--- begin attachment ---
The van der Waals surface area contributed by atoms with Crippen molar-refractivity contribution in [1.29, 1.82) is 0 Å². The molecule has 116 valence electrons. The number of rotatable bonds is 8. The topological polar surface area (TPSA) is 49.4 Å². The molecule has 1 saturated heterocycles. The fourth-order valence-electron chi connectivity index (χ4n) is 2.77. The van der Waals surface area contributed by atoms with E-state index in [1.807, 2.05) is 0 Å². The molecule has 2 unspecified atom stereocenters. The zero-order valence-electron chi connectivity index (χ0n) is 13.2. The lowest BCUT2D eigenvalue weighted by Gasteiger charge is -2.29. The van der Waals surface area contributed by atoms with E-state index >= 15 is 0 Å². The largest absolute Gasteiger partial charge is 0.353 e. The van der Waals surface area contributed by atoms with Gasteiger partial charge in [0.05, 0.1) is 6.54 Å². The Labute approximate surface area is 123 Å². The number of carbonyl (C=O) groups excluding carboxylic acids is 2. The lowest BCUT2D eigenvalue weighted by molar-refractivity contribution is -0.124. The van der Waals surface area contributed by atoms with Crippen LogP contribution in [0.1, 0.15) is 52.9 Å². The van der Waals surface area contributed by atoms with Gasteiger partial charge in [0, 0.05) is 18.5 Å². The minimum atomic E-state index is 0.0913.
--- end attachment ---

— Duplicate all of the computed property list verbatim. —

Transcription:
The van der Waals surface area contributed by atoms with Crippen molar-refractivity contribution in [1.29, 1.82) is 0 Å². The molecule has 116 valence electrons. The number of rotatable bonds is 8. The topological polar surface area (TPSA) is 49.4 Å². The molecule has 1 saturated heterocycles. The fourth-order valence-electron chi connectivity index (χ4n) is 2.77. The van der Waals surface area contributed by atoms with E-state index in [1.807, 2.05) is 0 Å². The molecule has 2 unspecified atom stereocenters. The zero-order valence-electron chi connectivity index (χ0n) is 13.2. The lowest BCUT2D eigenvalue weighted by Gasteiger charge is -2.29. The van der Waals surface area contributed by atoms with E-state index >= 15 is 0 Å². The largest absolute Gasteiger partial charge is 0.353 e. The van der Waals surface area contributed by atoms with Gasteiger partial charge in [0.05, 0.1) is 6.54 Å². The Labute approximate surface area is 123 Å². The number of carbonyl (C=O) groups excluding carboxylic acids is 2. The lowest BCUT2D eigenvalue weighted by molar-refractivity contribution is -0.124. The van der Waals surface area contributed by atoms with Crippen LogP contribution in [0.1, 0.15) is 52.9 Å². The van der Waals surface area contributed by atoms with Gasteiger partial charge in [0, 0.05) is 18.5 Å². The minimum atomic E-state index is 0.0913.